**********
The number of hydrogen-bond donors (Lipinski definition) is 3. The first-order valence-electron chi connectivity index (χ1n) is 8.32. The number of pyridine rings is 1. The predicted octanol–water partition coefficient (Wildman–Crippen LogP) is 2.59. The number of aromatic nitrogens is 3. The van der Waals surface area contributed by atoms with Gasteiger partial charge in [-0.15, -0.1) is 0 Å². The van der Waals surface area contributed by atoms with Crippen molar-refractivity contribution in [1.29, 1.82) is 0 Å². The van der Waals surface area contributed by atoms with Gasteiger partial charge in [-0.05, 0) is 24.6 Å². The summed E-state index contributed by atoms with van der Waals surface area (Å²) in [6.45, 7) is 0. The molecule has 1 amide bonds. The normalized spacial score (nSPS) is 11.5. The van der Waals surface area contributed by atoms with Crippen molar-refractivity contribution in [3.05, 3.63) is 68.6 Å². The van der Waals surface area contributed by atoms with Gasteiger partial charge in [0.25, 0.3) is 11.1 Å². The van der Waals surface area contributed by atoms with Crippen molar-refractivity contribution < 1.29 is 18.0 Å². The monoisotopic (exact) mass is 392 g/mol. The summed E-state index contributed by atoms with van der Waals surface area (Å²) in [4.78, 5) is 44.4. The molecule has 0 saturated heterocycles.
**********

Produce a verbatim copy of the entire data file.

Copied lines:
The number of hydrogen-bond donors (Lipinski definition) is 3. The first-order valence-electron chi connectivity index (χ1n) is 8.32. The number of pyridine rings is 1. The predicted octanol–water partition coefficient (Wildman–Crippen LogP) is 2.59. The number of aromatic nitrogens is 3. The van der Waals surface area contributed by atoms with Gasteiger partial charge in [-0.15, -0.1) is 0 Å². The van der Waals surface area contributed by atoms with Crippen molar-refractivity contribution in [1.29, 1.82) is 0 Å². The van der Waals surface area contributed by atoms with Gasteiger partial charge in [-0.05, 0) is 24.6 Å². The summed E-state index contributed by atoms with van der Waals surface area (Å²) in [6.45, 7) is 0. The molecule has 1 amide bonds. The normalized spacial score (nSPS) is 11.5. The van der Waals surface area contributed by atoms with Crippen molar-refractivity contribution in [3.05, 3.63) is 68.6 Å². The van der Waals surface area contributed by atoms with Gasteiger partial charge in [0.25, 0.3) is 11.1 Å². The van der Waals surface area contributed by atoms with Crippen molar-refractivity contribution < 1.29 is 18.0 Å². The monoisotopic (exact) mass is 392 g/mol. The summed E-state index contributed by atoms with van der Waals surface area (Å²) in [4.78, 5) is 44.4. The molecule has 0 saturated heterocycles.